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Warren Commission Hearings: Vol. XIV - Page 364« Previous | Next »

(Testimony of Nancy Perrin Rich)

Mrs. Rich.
July of--August of 1960, I believe 1961. I have forgotten.
Mr. Griffin.
Prior to that time you had never been in any trouble with the police?
Mrs. Rich.
No; except when I was 16, I was driving a car with no license and had been taking some medicine and I hit a pole with it, and lied to my uncle, who was the judge, and he made me pay a fine. He made me spend overnight in our own little jail in our own little town to teach me a lesson, and it did. He said if I had not lied, it would have been all right.
Mr. Hubert.
What was the significance of your remark that when you-worked he worked, and When you did not work----
Mrs. Rich.
As long as I was hustling he would work, and as long as I wasn't hustling he would not work.
Mr. Hubert.
Does that mean he was----
Mrs. Rich.
My husband turned me out. That is what it means.
Mr. Hubert.
Turned you out of the house?
Mrs. Rich.
This is an expression used in that particular trade.
Mr. Hubert.
What you mean is----
Mrs. Rich.
He taught me how to be a prostitute, obtained dates for me, et cetera, et cetera, et cetera. I married into a very respectable family. I come from a respectable family. And I came here today all set on any question such as this to take the fifth amendment, or just refuse to answer.
Mr. Hubert.
Well, ma'am, let the record show that a moment ago, when you said you would rather not go into this, you were not pressed into going into it, but you said you wished to do so, is that correct?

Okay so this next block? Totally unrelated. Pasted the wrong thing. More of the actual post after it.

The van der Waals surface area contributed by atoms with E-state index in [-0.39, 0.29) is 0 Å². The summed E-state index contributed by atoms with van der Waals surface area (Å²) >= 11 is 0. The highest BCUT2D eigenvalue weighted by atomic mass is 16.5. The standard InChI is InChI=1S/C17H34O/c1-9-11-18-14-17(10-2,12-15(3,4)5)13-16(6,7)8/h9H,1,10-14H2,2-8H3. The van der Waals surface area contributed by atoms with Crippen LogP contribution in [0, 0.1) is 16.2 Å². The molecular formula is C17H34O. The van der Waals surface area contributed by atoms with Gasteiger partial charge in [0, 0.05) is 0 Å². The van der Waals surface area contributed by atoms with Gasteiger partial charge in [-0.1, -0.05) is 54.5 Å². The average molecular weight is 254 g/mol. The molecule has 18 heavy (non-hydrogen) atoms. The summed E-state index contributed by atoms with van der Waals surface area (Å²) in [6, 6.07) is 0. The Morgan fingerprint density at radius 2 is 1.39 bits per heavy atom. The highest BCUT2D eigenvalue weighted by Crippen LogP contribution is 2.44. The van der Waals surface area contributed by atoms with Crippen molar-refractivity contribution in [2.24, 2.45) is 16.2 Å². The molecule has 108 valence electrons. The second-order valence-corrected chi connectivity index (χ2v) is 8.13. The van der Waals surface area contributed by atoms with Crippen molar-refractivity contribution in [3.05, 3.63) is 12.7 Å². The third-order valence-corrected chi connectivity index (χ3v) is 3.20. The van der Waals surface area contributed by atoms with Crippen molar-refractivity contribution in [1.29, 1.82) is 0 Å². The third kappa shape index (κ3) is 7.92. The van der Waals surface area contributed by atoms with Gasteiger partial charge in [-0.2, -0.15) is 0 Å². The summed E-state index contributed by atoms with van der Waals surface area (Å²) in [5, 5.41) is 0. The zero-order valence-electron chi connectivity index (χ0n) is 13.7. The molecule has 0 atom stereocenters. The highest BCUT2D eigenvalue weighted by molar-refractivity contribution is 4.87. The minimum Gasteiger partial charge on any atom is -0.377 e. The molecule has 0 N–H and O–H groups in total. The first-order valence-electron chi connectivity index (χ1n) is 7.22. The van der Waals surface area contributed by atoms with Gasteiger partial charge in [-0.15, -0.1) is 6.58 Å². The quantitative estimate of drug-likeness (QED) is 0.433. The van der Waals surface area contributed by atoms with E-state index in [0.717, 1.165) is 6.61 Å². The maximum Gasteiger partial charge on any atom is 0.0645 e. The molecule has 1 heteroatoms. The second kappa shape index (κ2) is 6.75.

Mrs. Rich.
That is not correct.
Mr. Hubert.
What was the situation?
Mrs. Rich.
Why did I do it?
Mr. Hubert.
No; why did you tell us about this?
Mrs. Rich.
I am sorry. Change my statement from that is not correct to that is correct.
Mr. Hubert.
That is to say a moment ago--let me get this clear--when you said that is a matter you did not want to go into, you will agree with me, will you not, that I did not pursue the matter, but that you then said "I might as well tell you" and proceeded to do so.
Mrs. Rich.
That is correct. Why did I do so?
Mr. Hubert.
No, ma'am; I am not asking you why.
Mrs. Rich.
All right, that's fine.
Mr. Hubert.
I think we do have the date of your husband's death.
Mrs. Rich.
August 29, 1962, city of New Orleans.
Mr. Hubert.
And you say there was an autopsy made?
Mrs. Rich.
Yes; there was. He had been dead 2 days before I knew it. I wasn't there. I think all I felt was a great sense of relief.
Mr. Hubert.
Now, Mrs. Rich, is it not a fact that there has been no off-the-record conversation between us at all?
Mrs. Rich.
That is correct?
Mr. Hubert.
IS it not a fact that all that has occurred between you and me in this interview, with Mr. Griffin, is all on the record?
Mrs. Rich.
That is correct.
Mr. Hubert.
All right. Thank you, Mrs. Rich.

-------------------

Earl Ruby

Testimony of Earl Ruby

The testimony of Earl Ruby was taken at 9 a.m, on June 3, 1964, at 200 Maryland Avenue NE., Washington, D.C., by Messrs. Burt W. Griffin and Leon D. Hubert, Jr., assistant counsel of the President's Commission.
Mr. Hubert.
This is the deposition of Earl Ruby.
My name is Leon D. Hubert. I am a member of the Advisory Staff of the General Counsel of the President's Commission on the Assassination of President Kennedy.
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